It seems like only yesterday when a pompous Trump descended the golden Trump Tower escalator and characteristically proclaimed his presidential ambitions with a lie and a slur.
“Wow. Woah. That is some group of people. Thousands!”, Trump told the dozens of onlookers, some of them paid $50 to attend the event.
He soon followed this by accusing Mexican migrants of “… bringing drugs…bringing crime, [being] rapists,” and magnanimously “assuming” that “some…are good people.”
How can we forget?
How can we forget the ensuing four years of chaos and scandals, including the January 6 insurrection Trump promoted, his two impeachments, followed by another three years that would bring four criminal indictments for a whopping total of 91 felony charges — the first time in 234 years of our nation’s history that an American president or former president has been indicted.
Good question. The sad aspect is that many have managed to “forget” or, more accurately, have conveniently chosen to look the other way.
Take for example the newly minted House Speaker, Mike Johnson.
“Yesterday” — i.e., in 2015, a day after Trump’s first primary debate — Johnson bluntly declared Trump unfit to hold the nation’s highest office. “…[Trump] lacks the character and the moral center we desperately need again in the White House,” he wrote on Facebook.
The New York Times describes how Johnson was “horrified” for his wife and 10-year-old son when he watched his son’s confused and disappointed face in reaction to Trump’s boasting about “calling a woman a ‘fat pig’” during his first Republican debate.
“Can you imagine the noble, selfless characters of Washington, Adams, Jefferson, Lincoln or Reagan carrying on like Trump did last night?” wrote Mr. Johnson, an evangelical Christian. He noted that voters needed to demand a “much higher level of virtue and decency” than what he had just witnessed.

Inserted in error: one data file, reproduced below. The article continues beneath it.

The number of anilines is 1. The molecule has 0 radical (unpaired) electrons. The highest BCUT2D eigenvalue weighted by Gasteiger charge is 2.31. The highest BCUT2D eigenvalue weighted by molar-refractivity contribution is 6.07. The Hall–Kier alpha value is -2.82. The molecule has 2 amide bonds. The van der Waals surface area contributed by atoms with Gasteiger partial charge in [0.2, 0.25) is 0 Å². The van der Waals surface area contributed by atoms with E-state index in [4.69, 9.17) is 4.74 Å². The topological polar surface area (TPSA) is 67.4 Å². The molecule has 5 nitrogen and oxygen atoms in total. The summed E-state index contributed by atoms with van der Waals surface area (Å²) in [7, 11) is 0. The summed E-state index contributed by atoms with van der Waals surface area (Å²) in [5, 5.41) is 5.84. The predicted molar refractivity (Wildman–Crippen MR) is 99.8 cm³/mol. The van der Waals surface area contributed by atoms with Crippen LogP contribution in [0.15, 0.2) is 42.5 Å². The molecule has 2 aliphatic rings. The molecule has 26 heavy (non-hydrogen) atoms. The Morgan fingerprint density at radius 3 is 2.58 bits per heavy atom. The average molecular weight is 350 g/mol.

But such bad memories apparently fade fast, overnight.
Already during the 2016 campaign, Trump quickly won Johnson’s approval and admiration. That affection only grew henceforth. In Johnson’s own retrospective words, “When I got to know [Trump] personally shortly after we both arrived in Washington in 2017, I grew to appreciate the person that he is and the qualities about him that made him the extraordinary president that he was.”
The mutual affection only kept growing. Johnson campaigned for Trump in 2020, backed Trump’s efforts to overturn his Electoral College loss to Biden, defended him during his impeachment trials, and has continued to defend Trump against what he calls politically motivated indictments and criminal charges.
Johnson has hosted a podcast with his wife “to defend Mr. Trump against four different indictments and the criminal charges against him.”
“Today” Johnson is “all in” for Trump’s 2024 presidential run, calling himself one of the “closest allies President Trump has in Congress,” and looks forward to collaborating with him when he returns to the White House.
When reminded of his earlier dislike for Trump, Johnson chalks it up to not personally knowing Trump very well at the time and attributes his statements “to the fact that ‘[Trump’s] style was very different than mine.’”
Johnson is not the only Republican politician to have disparaged Trump “yesterday” only to conveniently become an ardent sycophant today.
After telling the nation on January 13, 2021, that “The president bears responsibility for Wednesday’s attack on Congress by mob rioters,” then-House GOP Leader Kevin McCarthy later backtracked and, worse, two weeks later “made a pilgrimage to the holy shrine of the golden commode,” kissed the ring.
In their great piece at the Times, Annie Karni and Steve Eder point out that Johnson is “far from alone in having expressed deep concerns about Mr. Trump, only to go on to later embrace him and his agenda.”
Two salient and shameful examples are Senators Lindsey Graham and Ted Cruz.
Read more about those two gentlemen here.
The author is a retired U.S. Air Force officer and a writer.